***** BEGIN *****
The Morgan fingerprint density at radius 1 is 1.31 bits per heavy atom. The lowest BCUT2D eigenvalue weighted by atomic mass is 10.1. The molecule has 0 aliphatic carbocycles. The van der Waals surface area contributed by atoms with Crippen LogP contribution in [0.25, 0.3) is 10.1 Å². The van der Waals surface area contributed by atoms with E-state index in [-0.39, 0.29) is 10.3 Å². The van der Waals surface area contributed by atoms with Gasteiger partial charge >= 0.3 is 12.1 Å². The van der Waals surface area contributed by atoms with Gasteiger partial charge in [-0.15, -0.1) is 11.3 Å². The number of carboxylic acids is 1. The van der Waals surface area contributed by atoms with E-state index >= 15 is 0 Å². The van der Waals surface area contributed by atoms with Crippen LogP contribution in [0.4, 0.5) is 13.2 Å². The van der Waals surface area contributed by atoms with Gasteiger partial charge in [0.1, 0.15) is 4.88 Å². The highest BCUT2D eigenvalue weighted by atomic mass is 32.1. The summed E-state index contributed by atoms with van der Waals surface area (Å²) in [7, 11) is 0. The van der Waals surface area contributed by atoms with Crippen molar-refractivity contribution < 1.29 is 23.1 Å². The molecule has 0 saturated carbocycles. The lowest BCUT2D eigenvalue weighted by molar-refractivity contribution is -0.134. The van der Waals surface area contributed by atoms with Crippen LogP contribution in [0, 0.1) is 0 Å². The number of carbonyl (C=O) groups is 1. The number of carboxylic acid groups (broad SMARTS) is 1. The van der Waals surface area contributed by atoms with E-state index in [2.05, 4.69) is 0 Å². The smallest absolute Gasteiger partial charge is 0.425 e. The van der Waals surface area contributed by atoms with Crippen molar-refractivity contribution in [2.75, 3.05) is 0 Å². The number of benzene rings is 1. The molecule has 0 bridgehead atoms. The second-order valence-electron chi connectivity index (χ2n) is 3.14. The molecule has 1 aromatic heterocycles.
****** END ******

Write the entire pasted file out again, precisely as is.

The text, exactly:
The Morgan fingerprint density at radius 1 is 1.31 bits per heavy atom. The lowest BCUT2D eigenvalue weighted by atomic mass is 10.1. The molecule has 0 aliphatic carbocycles. The van der Waals surface area contributed by atoms with Crippen LogP contribution in [0.25, 0.3) is 10.1 Å². The van der Waals surface area contributed by atoms with E-state index in [-0.39, 0.29) is 10.3 Å². The van der Waals surface area contributed by atoms with Gasteiger partial charge >= 0.3 is 12.1 Å². The van der Waals surface area contributed by atoms with Gasteiger partial charge in [-0.15, -0.1) is 11.3 Å². The number of carboxylic acids is 1. The van der Waals surface area contributed by atoms with E-state index >= 15 is 0 Å². The van der Waals surface area contributed by atoms with Crippen LogP contribution in [0.4, 0.5) is 13.2 Å². The van der Waals surface area contributed by atoms with Gasteiger partial charge in [0.1, 0.15) is 4.88 Å². The highest BCUT2D eigenvalue weighted by atomic mass is 32.1. The summed E-state index contributed by atoms with van der Waals surface area (Å²) in [7, 11) is 0. The van der Waals surface area contributed by atoms with Crippen molar-refractivity contribution < 1.29 is 23.1 Å². The molecule has 0 saturated carbocycles. The lowest BCUT2D eigenvalue weighted by molar-refractivity contribution is -0.134. The van der Waals surface area contributed by atoms with Crippen LogP contribution in [0, 0.1) is 0 Å². The number of carbonyl (C=O) groups is 1. The number of carboxylic acid groups (broad SMARTS) is 1. The van der Waals surface area contributed by atoms with E-state index in [2.05, 4.69) is 0 Å². The smallest absolute Gasteiger partial charge is 0.425 e. The van der Waals surface area contributed by atoms with Crippen molar-refractivity contribution in [2.75, 3.05) is 0 Å². The number of benzene rings is 1. The molecule has 0 bridgehead atoms. The second-order valence-electron chi connectivity index (χ2n) is 3.14. The molecule has 1 aromatic heterocycles.